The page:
"The first flight that came in, which was 123 people passed here in about 30 minutes. There was no conflict. A few people who had not known that we had a quarantine still in effect, understood when it was explained to them that there was a test that they should have gotten if they wanted to avoid quarantine. But they accepted it."
5. Plane approaching airport
6.. SOUNDBITE (English) Hawaii Gov. David Ige, (D) Hawaii:
"We've all had to learn to live with COVID- 19. I do believe that this is an important milestone for all of us as we move forward in reviving our economy."
7. Wide of Daniel K. Inouye International Airport
8 SOUNDBITE (English) Julie Avery, California traveler from Modesto:
"And open the test in front of them and then spit in the tube. And you do through Zoom, a Zoom meeting. They watch you. And then you seal it up and mail it off and that was gone the next day and got the results the next day so it's fairly fast."
9. Hawaiian Airlines planes at airport terminal
12. SOUNDBITE (English) Julie Avery, California traveler from Modesto:
"I feel pretty safe. I do feel pretty safe I know everybody, they're testing our temperature. I feel pretty safe about it."
13. Waikiki Beach with hotels
14. Honolulu resident Yenlinh Tran in water with dog
15. SOUNDBITE (English) Yenlinh Tran, 22-year Honolulu resident who works in tourism industry:
"I think it's a good thing for the state, we needed this. I work in the tourism industry and we need customer. We need tourists."
16. Surfer walks on rocks near water
17. SOUNDBITE (English) Yenlinh Tran, 22-year Honolulu resident who works in tourism industry:
"I am worried about it. But I just hope that, you know, we have a balance and that we all wear masks and we, you know, we keep our distance at least."
Thousands of travelers are arriving in Hawaii following the launch of pre-travel COVID-19 testing program that allows travelers to come to the islands without quarantining for two weeks if they could produce a negative coronavirus test.
The new testing program launched this week is an effort to stem the devastating downturn the pandemic has had on Hawaii's tourism-based economy. Officials had touted the mandatory quarantine rule as an integral part of Hawaii's early success in keeping the coronavirus at bay.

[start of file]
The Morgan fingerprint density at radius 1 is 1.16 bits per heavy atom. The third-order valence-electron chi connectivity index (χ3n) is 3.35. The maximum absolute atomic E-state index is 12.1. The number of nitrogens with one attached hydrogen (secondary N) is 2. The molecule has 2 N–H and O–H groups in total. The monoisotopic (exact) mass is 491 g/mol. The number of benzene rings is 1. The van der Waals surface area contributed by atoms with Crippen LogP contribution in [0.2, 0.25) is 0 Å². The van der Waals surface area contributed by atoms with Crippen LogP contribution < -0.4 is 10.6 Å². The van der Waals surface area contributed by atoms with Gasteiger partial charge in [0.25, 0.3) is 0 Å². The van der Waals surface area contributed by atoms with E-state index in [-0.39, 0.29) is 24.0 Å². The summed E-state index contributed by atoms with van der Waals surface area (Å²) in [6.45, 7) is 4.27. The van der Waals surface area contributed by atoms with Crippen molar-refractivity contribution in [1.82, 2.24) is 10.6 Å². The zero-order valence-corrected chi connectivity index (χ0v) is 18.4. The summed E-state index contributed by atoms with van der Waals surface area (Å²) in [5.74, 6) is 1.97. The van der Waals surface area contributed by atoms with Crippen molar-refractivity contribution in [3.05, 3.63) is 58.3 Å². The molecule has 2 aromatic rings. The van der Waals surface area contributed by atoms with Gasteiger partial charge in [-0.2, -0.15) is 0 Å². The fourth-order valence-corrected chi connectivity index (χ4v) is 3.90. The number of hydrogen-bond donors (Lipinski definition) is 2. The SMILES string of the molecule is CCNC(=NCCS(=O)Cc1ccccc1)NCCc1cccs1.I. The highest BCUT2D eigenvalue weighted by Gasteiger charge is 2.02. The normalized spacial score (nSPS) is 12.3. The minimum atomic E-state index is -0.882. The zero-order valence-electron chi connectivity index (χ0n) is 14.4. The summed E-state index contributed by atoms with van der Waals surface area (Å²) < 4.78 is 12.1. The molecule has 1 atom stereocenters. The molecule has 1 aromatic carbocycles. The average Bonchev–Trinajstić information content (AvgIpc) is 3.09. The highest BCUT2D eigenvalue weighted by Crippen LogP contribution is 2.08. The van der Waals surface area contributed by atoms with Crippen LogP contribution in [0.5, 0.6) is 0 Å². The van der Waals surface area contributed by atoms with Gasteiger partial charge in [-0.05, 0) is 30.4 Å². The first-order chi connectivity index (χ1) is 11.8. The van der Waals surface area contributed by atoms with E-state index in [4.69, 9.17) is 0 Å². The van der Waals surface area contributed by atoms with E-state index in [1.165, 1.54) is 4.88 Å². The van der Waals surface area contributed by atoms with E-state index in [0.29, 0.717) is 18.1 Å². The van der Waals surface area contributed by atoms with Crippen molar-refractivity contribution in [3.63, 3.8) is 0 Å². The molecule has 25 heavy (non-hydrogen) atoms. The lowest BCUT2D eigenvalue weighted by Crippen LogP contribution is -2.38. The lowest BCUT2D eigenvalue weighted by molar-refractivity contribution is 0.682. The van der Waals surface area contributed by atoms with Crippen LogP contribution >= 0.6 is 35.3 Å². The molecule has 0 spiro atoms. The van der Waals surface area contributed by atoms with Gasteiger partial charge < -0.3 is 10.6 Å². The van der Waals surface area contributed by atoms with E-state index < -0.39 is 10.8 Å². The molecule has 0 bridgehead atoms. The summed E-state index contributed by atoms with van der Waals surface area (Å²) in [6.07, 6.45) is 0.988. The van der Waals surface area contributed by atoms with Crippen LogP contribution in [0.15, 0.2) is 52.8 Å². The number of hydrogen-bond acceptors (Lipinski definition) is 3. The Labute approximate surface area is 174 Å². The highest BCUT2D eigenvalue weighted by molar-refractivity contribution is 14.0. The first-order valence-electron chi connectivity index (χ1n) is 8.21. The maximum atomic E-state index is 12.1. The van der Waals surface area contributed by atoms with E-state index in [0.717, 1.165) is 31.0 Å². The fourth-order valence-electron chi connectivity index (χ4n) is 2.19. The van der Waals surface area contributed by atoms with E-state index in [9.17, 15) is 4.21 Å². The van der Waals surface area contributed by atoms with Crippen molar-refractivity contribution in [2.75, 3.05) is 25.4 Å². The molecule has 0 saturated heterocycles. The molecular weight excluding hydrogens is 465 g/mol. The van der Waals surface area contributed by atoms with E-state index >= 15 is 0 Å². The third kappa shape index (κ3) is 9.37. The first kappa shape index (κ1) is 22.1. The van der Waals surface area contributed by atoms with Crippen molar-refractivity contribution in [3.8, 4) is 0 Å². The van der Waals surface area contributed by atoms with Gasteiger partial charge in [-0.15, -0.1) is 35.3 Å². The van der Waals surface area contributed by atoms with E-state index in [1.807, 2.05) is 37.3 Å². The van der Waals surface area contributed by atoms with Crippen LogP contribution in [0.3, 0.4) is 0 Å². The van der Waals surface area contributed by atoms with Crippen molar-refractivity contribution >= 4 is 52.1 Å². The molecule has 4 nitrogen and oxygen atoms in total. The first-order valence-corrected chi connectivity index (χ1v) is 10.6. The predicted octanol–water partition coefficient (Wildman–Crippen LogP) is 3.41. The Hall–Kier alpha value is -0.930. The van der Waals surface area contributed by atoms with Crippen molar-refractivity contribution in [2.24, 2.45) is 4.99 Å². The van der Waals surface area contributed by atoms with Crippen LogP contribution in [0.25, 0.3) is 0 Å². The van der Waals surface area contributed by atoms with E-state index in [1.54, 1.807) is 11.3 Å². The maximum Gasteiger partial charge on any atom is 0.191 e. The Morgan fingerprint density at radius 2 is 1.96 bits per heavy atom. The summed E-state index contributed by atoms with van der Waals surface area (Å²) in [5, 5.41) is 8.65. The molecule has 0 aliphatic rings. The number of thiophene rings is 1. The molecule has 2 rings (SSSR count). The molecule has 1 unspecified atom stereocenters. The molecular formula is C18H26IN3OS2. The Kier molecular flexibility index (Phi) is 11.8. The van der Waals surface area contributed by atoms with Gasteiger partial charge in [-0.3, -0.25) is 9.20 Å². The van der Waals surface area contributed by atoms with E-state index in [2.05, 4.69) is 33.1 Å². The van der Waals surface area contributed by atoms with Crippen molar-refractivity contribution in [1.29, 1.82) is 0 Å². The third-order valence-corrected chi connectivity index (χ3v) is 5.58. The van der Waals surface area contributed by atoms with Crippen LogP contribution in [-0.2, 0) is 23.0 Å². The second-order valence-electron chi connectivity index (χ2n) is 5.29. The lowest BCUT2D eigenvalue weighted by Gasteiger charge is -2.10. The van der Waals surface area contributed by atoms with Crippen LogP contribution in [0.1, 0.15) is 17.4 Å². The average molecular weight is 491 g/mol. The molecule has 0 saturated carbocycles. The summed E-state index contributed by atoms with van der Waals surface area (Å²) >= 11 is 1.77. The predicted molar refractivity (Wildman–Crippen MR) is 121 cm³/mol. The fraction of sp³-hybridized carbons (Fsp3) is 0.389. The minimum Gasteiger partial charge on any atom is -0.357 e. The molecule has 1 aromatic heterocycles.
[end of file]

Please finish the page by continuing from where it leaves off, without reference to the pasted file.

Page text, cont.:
But gaps in the pre-travel testing program coupled with increasing cases of COVID-19 across the U.S. have raised questions about whether Hawaii is ready to safely welcome back vacationers.
And when local restrictions were eased before summertime holidays, community spread of the disease spiked to alarming levels, forcing a second round of stay-at-home orders for residents and closures for non-essential businesses.
Opponents of the testing program have said a single test 72 hours before arrival - especially when coupled with the option to fly without a test and still quarantine - is not enough to keep island residents safe.
Hawaii's economy is almost entirely built around tourism, and local families who rely on the sector to survive need to return to work.
More than 100 of Hawaii's approximately 4,000 restaurants, bakeries and caterers have closed permanently and more than 50% predict they will not survive the coming months, officials have said.
Hawaii, which has about 1.4 million residents, reported 10 additional coronavirus deaths and more than 100 newly confirmed cases on Wednesday. On Oahu, home to the famed Waikiki Beach and the state's most populated island, the positivity rate was nearly 4%.
County mayors have criticized the state's plan for a single test prior to flying and want a mandatory second test for all arriving passengers.
The governor said this week that mayors could implement certain secondary testing measures on their respective islands, but the cost and logistics of running such programs would be left to the counties.
Maui and Kauai counties decided on voluntary secondary testing for visitors. The Big Island will require secondary rapid screening upon arrival for visitors to avoid quarantine. Oahu officials have said they want to put in place another layer of screening but do not yet have the testing capacity.
The mixed bag of county and state rules could create chaos for vacationers who have not properly prepared for the various screening requirements, especially those traveling to the Big Island.
People who test positive in the state, whether on vacation or at home, are required to isolate and cannot fly until they no longer have the virus.